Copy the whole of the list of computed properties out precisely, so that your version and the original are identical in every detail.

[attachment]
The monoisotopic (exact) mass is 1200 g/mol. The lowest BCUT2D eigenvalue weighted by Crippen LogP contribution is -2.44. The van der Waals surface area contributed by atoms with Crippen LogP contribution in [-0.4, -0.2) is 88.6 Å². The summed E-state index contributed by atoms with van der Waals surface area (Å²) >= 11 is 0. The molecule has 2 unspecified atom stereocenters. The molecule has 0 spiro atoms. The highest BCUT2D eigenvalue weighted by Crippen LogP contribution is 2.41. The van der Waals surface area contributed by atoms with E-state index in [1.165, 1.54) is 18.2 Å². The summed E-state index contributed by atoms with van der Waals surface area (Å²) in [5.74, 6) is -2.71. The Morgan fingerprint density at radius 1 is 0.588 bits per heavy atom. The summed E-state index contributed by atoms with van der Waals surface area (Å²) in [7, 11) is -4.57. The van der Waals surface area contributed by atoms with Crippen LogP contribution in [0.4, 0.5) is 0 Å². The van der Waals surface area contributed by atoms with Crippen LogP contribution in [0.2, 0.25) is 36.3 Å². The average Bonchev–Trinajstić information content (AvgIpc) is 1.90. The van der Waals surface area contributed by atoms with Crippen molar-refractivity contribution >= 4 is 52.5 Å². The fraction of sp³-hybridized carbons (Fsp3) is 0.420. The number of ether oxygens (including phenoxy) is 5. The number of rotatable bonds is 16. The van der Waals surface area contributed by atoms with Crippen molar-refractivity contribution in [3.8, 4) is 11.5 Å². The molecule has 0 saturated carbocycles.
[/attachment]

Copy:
The monoisotopic (exact) mass is 1200 g/mol. The lowest BCUT2D eigenvalue weighted by Crippen LogP contribution is -2.44. The van der Waals surface area contributed by atoms with Crippen LogP contribution in [-0.4, -0.2) is 88.6 Å². The summed E-state index contributed by atoms with van der Waals surface area (Å²) >= 11 is 0. The molecule has 2 unspecified atom stereocenters. The molecule has 0 spiro atoms. The highest BCUT2D eigenvalue weighted by Crippen LogP contribution is 2.41. The van der Waals surface area contributed by atoms with E-state index in [1.165, 1.54) is 18.2 Å². The summed E-state index contributed by atoms with van der Waals surface area (Å²) in [5.74, 6) is -2.71. The Morgan fingerprint density at radius 1 is 0.588 bits per heavy atom. The summed E-state index contributed by atoms with van der Waals surface area (Å²) in [7, 11) is -4.57. The van der Waals surface area contributed by atoms with Crippen LogP contribution in [0.4, 0.5) is 0 Å². The van der Waals surface area contributed by atoms with Crippen LogP contribution in [0.2, 0.25) is 36.3 Å². The average Bonchev–Trinajstić information content (AvgIpc) is 1.90. The van der Waals surface area contributed by atoms with Crippen molar-refractivity contribution >= 4 is 52.5 Å². The fraction of sp³-hybridized carbons (Fsp3) is 0.420. The number of ether oxygens (including phenoxy) is 5. The number of rotatable bonds is 16. The van der Waals surface area contributed by atoms with Crippen molar-refractivity contribution in [3.8, 4) is 11.5 Å². The molecule has 0 saturated carbocycles.